FIG. 2 illustrates a conventional arrangement for bombarding a porous carbon target 12. The arrangement generally includes a target body 14 for retaining the target 12, a target window 16 positioned in front of the target 12, and a vacuum window18 positioned in front of the target window 16. Target fluid enters through the target body 14 at an inlet 20, flows through the target 12 and exits through an outlet 22. Cooling water 24 is circulated through the target body 14 and helium cooling jets26 are utilized to cool the region between the vacuum window 18 and the target window 16. An accelerated particle beam 30 is directed at the target 12 and bombards the target 12. The isotopes produced are retrieved from the fluid running through thetarget and exiting the target 12, via the outlet 22.
FIGS. 3 and 4 illustrate the bombardment of the target and subsequent recoil of the product. In FIG. 3 an incident bombarding particle 34 interacts with a target nucleus 36 in the target 12. In FIG. 4, the products of the reaction are theemitted particle 40 and the product nucleus 42. Optimized recoil is the case of the maximum number of product nuclei 42 that stop and are recovered in the fluid 44.
In the preferred embodiment, the accelerator provides a .sup.3 He beam with energies ranging from 5 MeV to 20 MeV, and preferably, the target is bombarded with a 10 MeV .sup.3 He beam. The accelerator can be of any type, although cyclotrons aremost common. Other useful bombarding particles are deuterons at up to 10 MeV to make .sup.13 N by the .sup.12 C(d,n).sup.13 C reaction, or protons up to 15 MeV on enriched .sup.13 C porous carbon to make .sup.13 N by the .sup.12 C(p,n).sup.13 Nreaction.
To produce all four radionuclides from a single target, fluid which is oxygen-16 rich is flowed through the target. The target is the combination of the porous carbon and the oxygen-16 within the fluid. In the preferred embodiment, water orsteam is the fluid utilized to flow through the porous carbon. Oxygen-16 (.sup.16 O) is a naturally occurring isotope in water. The irradiation of the porous carbon and the oxygen-16 with a .sup.3 He beam produces the four isotopes mentioned above. Specifically, the nuclear reactions are .sup.12 C(.sup.3 He,.sup.4 He).sup.11 C, .sup.12 C(.sup.3 He,d).sup.13 N, .sup.12 C(.sup.3 He,pn).sup.13 N, .sup.16 O(.sup.3 He,p).sup.18 F, and .sup.16 O(.sup.3 He,.sup.4 He).sup.15 O.
The porous carbon target is self supporting, structurally stable and the dimensions of the carbon fiber and the pore volume of the target are tailorable. Because it is self supporting, the porous carbon does not require the use of screens orfrits to contain it during the bombarding process. This is advantageous because screens and frits clog very easily. Further, the stability of the porous carbon target reduces or eliminates the need for servicing the target to continue radiation of thetarget. Moreover, the porous carbon target has an extended lifetime in comparison to targets of the prior art.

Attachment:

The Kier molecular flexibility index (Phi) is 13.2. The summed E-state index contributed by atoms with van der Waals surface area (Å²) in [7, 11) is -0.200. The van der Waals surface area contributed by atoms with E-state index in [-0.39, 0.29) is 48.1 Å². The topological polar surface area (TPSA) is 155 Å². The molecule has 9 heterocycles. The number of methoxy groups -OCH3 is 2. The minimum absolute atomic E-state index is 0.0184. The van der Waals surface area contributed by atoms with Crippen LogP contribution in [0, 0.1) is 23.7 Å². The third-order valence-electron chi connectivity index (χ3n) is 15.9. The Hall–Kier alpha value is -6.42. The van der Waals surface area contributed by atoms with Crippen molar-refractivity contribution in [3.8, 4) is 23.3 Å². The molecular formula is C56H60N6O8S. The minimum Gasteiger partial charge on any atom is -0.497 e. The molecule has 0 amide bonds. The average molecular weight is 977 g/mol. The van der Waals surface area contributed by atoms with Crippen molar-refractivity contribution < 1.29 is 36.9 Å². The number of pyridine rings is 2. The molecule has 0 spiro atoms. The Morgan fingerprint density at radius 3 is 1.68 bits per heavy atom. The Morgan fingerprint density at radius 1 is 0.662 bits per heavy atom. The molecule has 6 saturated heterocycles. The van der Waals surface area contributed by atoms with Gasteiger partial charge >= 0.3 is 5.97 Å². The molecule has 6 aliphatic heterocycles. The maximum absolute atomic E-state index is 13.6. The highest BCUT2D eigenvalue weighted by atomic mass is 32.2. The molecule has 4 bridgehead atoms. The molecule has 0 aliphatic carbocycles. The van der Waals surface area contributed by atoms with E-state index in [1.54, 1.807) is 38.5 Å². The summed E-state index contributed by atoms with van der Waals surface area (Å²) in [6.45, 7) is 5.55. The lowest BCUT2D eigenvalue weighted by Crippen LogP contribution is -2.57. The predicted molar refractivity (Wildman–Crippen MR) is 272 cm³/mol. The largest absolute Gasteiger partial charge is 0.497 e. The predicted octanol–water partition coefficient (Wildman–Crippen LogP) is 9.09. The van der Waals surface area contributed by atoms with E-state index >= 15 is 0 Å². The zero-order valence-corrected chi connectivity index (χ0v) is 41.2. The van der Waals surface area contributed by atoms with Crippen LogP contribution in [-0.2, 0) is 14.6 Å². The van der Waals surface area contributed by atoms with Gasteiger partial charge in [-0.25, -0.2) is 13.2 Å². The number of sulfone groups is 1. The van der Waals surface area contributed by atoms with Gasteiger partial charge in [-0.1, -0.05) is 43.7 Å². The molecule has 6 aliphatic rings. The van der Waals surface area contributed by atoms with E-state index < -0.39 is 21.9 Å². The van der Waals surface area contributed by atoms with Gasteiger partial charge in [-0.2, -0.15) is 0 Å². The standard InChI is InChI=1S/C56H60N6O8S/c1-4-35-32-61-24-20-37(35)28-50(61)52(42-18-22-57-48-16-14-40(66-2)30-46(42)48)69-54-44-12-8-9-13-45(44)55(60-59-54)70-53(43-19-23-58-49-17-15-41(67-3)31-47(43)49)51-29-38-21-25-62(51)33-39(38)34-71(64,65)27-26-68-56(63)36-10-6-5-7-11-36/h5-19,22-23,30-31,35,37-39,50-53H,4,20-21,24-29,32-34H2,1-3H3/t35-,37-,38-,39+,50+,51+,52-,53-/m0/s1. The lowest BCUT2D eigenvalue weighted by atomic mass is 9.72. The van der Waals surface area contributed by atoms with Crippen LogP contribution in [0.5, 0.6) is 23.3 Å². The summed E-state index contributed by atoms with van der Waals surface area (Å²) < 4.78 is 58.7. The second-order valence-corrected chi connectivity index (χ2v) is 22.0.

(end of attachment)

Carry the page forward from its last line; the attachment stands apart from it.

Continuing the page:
Control of the dimensions of the carbon fibers and the pore volume of the target are essential to maximizing or optimizing the production of the desired isotopes. The recoil kinetics of the radionuclides dictate the dimensions of the porouscarbon, including the carbon fiber dimensions and the pore volume. More specifically, during bombardment the fraction of radionuclides coming out of the carbon and remaining in the water within the pores is dependent upon the dimensions of the carbonfibers and the pores. Further, the amount of radionuclides, resulting from the bombardment of .sup.16 O in the water, remaining in the water is dependent upon the dimensions of the pores. To optimize the escape mechanisms of the radionuclides thestructure of the target must be customized. Recent advances such as photo-etching, plasma etching, sputter coating, electron beam evaporation coating, chemical vapor deposition, sol gel and aerosol techniques, supercritical fluid extraction, andmicrocellular polymer foams provide techniques for controlling carbon fiber sizes down to micron and submicron sizes. Typical solid or fiber dimensions range from 0.05 microns to 5 microns and the pores range from 0.5 microns to 50 microns, but may belarger or smaller. It will be noted that the dimensions indicated above are provided as an example of the dimensions, it is not an intention to limit the dimensions to the above indicated ranges.
In an alternate embodiment, steam is circulated through the pores of the porous carbon target. Because of the high melting point of carbon the high temperature steam does not threaten the structural integrity of the porous carbon target. Inthis embodiment, the porous carbon target defines a much larger void fraction than the porous carbon/water target.
It will be noted that in addition to serving as a target for the production of radionuclides, the water or steam serves as a carrier for the radionuclides as indicated above and also, the water or steam serves as a coolant for the target. Further, it will be noted that although the use of water or steam as the circulating fluid is discussed, it is not intended to restrict the present method, and any suitable fluid can be used.
From the foregoing description, it will be recognized by those skilled in the art that a process for producing radionuclides from a porous carbon target offering advantages over the prior art has been provided. Specifically, the process providesa means for producing more than one type of radionuclide from a single target. Further, the target is self supporting such that the target does not require the use of frits to contain the target material and the concomitant level of service is reduced. Further, the dimensions of the porous carbon are tailorable such that maximization or optimization of the production of radionuclides is possible.
While a preferred embodiment has been shown and described, it will be understood that it is not intended to limit the disclosure, but rather it is intended to cover all modifications and alternate methods falling within the spirit and the scopeof the invention as defined in the appended claims.
Having thus described the aforementioned invention,